October is traditionally known as the month of the Rosary, as the Feast of Our Lady of the Rosary falls then (October 7th). The Rosary has been a deeply loved Catholic prayer for many centuries, and in its present form dates from the Middle Ages in Europe. Its use was greatly encouraged by the friars at that time – its origin is associated with St Dominic in the 13th century – so it has a long venerable tradition.

If we remember that in the Middle Ages very few people could read, and books were very expensive to produce (all were hand-copied) so a simple way of helping people to pray was a really important help to developing people’s spirituality and knowledge of the faith. To pray the Rosary people only had to remember a few very familiar prayers and fifteen very significant events in the New Testament, all of which were known because of the Church’s holy days. So people had an easy guide to their prayer which gave it a structure, helped them appreciate the working of God and ponder the life of Jesus and Mary.

Those who were members of the great monasteries and convents which covered Europe in the Middle Ages, would devote significant parts of each day to prayer for the Church and for the world, and the main prayers they used for that were the Psalms of the Old Testament – prayers that we know our Lord used. There are 150 Psalms in the Old Testament, and so these were the staple prayers of those who gathered in prayer in the churches and chapels of religious houses. As we noted, most people had neither the ability to read, nor the opportunity to gather formally for lengthy periods of prayer, but the Rosary which included 150 “Hail Marys” was, in some ways, the equivalent for those who could pray as they went about their day.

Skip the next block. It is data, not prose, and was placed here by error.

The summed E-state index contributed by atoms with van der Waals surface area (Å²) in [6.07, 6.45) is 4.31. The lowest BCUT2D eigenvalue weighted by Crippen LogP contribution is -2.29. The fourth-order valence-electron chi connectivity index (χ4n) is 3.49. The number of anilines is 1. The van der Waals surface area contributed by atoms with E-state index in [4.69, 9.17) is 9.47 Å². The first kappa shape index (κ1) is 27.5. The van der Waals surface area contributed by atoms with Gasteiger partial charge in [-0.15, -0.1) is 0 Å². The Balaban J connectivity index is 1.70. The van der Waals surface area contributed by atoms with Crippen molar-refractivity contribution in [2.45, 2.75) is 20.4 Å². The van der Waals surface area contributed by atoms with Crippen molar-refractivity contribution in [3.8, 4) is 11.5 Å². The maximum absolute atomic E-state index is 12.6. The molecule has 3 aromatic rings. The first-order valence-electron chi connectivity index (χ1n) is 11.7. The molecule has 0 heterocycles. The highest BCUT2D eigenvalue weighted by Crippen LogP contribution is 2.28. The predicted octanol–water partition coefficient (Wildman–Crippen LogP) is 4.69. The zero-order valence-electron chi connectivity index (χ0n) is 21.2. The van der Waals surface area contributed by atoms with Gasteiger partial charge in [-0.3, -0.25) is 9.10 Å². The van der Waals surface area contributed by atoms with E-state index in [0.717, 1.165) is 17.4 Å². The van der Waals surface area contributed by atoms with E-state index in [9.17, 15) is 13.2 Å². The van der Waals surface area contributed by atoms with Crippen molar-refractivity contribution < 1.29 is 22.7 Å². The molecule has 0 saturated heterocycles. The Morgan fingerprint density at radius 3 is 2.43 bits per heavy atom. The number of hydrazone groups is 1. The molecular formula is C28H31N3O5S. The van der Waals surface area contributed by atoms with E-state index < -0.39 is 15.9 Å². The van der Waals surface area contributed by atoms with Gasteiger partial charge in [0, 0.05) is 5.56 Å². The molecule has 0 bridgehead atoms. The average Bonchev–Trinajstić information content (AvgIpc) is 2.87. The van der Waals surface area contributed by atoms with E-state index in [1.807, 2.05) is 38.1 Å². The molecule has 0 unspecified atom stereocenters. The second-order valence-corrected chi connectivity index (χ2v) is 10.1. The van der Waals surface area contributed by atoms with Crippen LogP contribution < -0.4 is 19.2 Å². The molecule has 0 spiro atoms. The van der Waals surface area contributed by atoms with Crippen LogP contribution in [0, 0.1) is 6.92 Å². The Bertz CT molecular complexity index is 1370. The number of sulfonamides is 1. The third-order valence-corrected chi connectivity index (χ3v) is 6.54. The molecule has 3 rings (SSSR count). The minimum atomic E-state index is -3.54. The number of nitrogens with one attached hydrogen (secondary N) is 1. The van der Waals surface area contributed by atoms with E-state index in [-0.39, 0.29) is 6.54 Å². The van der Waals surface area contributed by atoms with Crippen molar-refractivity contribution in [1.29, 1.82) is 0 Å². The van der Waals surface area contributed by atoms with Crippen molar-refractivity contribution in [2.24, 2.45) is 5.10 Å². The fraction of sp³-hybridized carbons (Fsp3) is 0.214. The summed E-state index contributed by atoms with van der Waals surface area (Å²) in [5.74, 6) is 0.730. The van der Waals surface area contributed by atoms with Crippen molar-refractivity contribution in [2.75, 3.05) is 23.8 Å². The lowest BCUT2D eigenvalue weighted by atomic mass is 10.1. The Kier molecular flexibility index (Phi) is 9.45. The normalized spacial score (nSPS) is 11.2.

The traditional fifteen “mysteries of the Rosary” – three sets each of five events divided into joyful, sorrowful, and glorious mysteries – plus the extra five instigated by Pope John Paul II – give a simple focus for reciting the “Our Father”, ten “Hail Marys” and the Glory be. The important point of reciting the prayers is the pondering of the event (mystery) it refers to. So in reciting the mystery of the Annunciation we are invited to contemplate the visit of the Archangel Gabriel to Mary, carrying the extraordinary news that she was to be the Mother of the Saviour. In reciting the prayers for the mystery of the agony in the garden we are invited to reflect on the Lord on the Mount of Olives preparing for his crucifixion. When we pray the mystery of the Ascension, we ponder the Lord taken up to the Father in glory. All the events that are recorded in the mysteries of the Rosary are key moments of our history of salvation, marking the great moments recorded in the scriptures.

Sometimes we can pray the Rosary as a group – praying with other people is always a bonus. Sometimes we can pray the Rosary as we walk on our way or as we are engaged in some repetitive or mechanical task. The gentle constant repetition of the words can have a calming and positive effect on us (especially when we have hectic lives!) The ideal is, of course, to make sure we do use the time to indeed contemplate the Mystery we are praying, to truly give our mind and heart over to pondering the birth of the Lord, or his carrying of the cross, or his resurrection, as the Mystery dictates.

Some people find the rosary dull or simply a chore – we all have different ways of praying, but like all prayer the Rosary is ultimately simply an invitation to spend time with the Lord, aware of his love and mercy and uniting ourselves with him in his life among us. That is something we don’t need to do just in October, but making the effort this month can help deepen our life of prayer.